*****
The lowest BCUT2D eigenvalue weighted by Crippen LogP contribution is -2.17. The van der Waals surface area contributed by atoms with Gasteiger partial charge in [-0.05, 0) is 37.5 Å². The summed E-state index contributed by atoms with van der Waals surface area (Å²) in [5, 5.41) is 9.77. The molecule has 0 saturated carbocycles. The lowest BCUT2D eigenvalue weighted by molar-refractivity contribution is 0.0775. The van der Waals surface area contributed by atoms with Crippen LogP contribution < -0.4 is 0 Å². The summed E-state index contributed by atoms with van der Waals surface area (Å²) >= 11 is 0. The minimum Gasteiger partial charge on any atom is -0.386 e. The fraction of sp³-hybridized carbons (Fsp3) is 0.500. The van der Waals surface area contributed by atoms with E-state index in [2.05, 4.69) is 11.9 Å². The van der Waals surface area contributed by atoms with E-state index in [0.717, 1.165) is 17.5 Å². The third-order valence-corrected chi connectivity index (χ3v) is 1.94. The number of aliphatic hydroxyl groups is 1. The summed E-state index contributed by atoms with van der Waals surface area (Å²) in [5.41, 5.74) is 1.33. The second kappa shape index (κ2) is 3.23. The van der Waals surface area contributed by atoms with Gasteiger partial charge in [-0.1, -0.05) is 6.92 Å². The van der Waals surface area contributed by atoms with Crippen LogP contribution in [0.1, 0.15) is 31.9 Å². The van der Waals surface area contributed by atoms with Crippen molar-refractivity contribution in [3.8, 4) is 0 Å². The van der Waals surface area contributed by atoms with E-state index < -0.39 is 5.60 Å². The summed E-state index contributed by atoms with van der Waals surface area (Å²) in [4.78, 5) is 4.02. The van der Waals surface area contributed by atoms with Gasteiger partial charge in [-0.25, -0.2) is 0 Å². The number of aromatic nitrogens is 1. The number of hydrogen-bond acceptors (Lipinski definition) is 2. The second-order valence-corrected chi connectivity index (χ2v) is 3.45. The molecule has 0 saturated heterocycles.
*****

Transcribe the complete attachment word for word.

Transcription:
The lowest BCUT2D eigenvalue weighted by Crippen LogP contribution is -2.17. The van der Waals surface area contributed by atoms with Gasteiger partial charge in [-0.05, 0) is 37.5 Å². The summed E-state index contributed by atoms with van der Waals surface area (Å²) in [5, 5.41) is 9.77. The molecule has 0 saturated carbocycles. The lowest BCUT2D eigenvalue weighted by molar-refractivity contribution is 0.0775. The van der Waals surface area contributed by atoms with Crippen LogP contribution < -0.4 is 0 Å². The summed E-state index contributed by atoms with van der Waals surface area (Å²) >= 11 is 0. The minimum Gasteiger partial charge on any atom is -0.386 e. The fraction of sp³-hybridized carbons (Fsp3) is 0.500. The van der Waals surface area contributed by atoms with E-state index in [2.05, 4.69) is 11.9 Å². The van der Waals surface area contributed by atoms with E-state index in [0.717, 1.165) is 17.5 Å². The third-order valence-corrected chi connectivity index (χ3v) is 1.94. The number of aliphatic hydroxyl groups is 1. The summed E-state index contributed by atoms with van der Waals surface area (Å²) in [5.41, 5.74) is 1.33. The second kappa shape index (κ2) is 3.23. The van der Waals surface area contributed by atoms with Gasteiger partial charge in [-0.1, -0.05) is 6.92 Å². The van der Waals surface area contributed by atoms with Crippen LogP contribution in [0.1, 0.15) is 31.9 Å². The van der Waals surface area contributed by atoms with Crippen molar-refractivity contribution in [3.8, 4) is 0 Å². The van der Waals surface area contributed by atoms with E-state index < -0.39 is 5.60 Å². The summed E-state index contributed by atoms with van der Waals surface area (Å²) in [4.78, 5) is 4.02. The van der Waals surface area contributed by atoms with Gasteiger partial charge in [-0.25, -0.2) is 0 Å². The number of aromatic nitrogens is 1. The number of hydrogen-bond acceptors (Lipinski definition) is 2. The second-order valence-corrected chi connectivity index (χ2v) is 3.45. The molecule has 0 saturated heterocycles.